As the technology revolution swept across the country and changed how people buy things, the bottom line dropped out of Kepler’sbookselling business. Amazon had taken a significant bite out of the paperback market. (Oddly enough in the early 1990s, I had the opportunity for a job in the early days of Amazon.com, but I didn’t pursue it because I felt it would take time away from writing novels. I was right on the novel writing front, but wrong on the potential positive impact that an early role as a booksite editor at Amazon would’ve had on my life.) In any case, the advent of Amazon and the box big sellers such as Barnes and Noble had a massive negative impact on small bookseller such as Kepler’s.
In 2006, Kepler’s announced it was closing -– the only independent bookseller in the greater Silicon Valley region now dead. Fortunately, there was a massive outcry of protest from the literary public. People knew that they needed a bookstore in Silicon Valley.
Thus, the Kepler’s Literary Foundation was born, and Kepler’s bookstore resurrected! A new organization — the Kepler’s Literary Foundation — was formed to create events, readings, and additional experiences associated with literate culture, and keep the Kepler’s experience alive for future generations.
In the last 2000s, I was fortunate to visit the re-vivified Kepler’s bookstore on a nearly weekly basis for a few years. For many years, I’ve worked for large technology companies who have bases of operation in Silicon Valley, from Adobe to Microsoft to Xerox PARC and Intel. Between 2007-2012, I worked variously as the CEO of a small technology company funded in part by investors in Silicon Valley and as a principal product lead for an R&D team at Xerox PARC, located in Palo Alto, (more on my tech career here).When I worked in Palo Alto, I commuted down from my home in Washington state on a weekly basis (my “super commute” was even covered in the Seattle Times). While I was on the road to Palo Alto every week, I made a regular habit of stopping at Kepler’s bookstore to attend author readings, buy books, and check on what new releases piqued my interest. Eventually, my work at Xerox PARC ended and I sold off my interest in the Valley-funded tech company.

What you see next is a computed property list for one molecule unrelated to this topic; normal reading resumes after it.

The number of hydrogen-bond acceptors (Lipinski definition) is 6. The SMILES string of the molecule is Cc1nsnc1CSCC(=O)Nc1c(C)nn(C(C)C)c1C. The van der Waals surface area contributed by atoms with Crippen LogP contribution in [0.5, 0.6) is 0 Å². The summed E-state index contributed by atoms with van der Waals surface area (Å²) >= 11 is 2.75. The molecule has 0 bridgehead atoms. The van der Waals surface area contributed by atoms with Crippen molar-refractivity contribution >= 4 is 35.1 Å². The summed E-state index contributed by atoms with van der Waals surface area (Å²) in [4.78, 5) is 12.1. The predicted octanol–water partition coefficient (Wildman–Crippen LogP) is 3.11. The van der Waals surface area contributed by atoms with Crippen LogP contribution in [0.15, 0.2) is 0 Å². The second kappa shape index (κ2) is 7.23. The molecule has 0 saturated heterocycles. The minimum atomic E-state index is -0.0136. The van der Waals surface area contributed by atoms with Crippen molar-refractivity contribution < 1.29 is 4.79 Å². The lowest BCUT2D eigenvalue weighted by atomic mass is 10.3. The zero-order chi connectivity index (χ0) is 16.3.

But now, as a senior manager at Intel — whose headquarters are in Santa Clara — I have fresh excuses to check in at Kepler’s on a nearly monthly basis (Intel, after all, is kind enough to provide a free air shuttle to all employees for trips to the Valley, and I supervise several team members who are based in the Santa Clara office). So Kepler’s bookstore is once again a big part of my life.
I stopped at Kepler’s most recently a few months ago, to organize a reading near to where many of my friends work in Santa Clara and Palo Alto. I ran into the the wonderful poet Charif Shanahan — we share a publisher and have co-presented at readings before — and it was lovely to catch up with Charif in person. I’m also currently a student at Stanford University’s Graduate School of Business, so I have more reason to be in Silicon Valley, and I’m hoping to do a reading at Kepler’s soon. Along with the rest of the reading community in the Silicon Valley region, I am excited to see where the Kepler’s Foundation takes the future of this important bookstore.
Kepler’s Books is one of my literary touchstones, and I’m happy to share that bookstore experience with my readers! Enjoy!
— Ned Hayes (@nedwriting) November 7, 2019
Pinterest – Ned Hayes Bookstore Board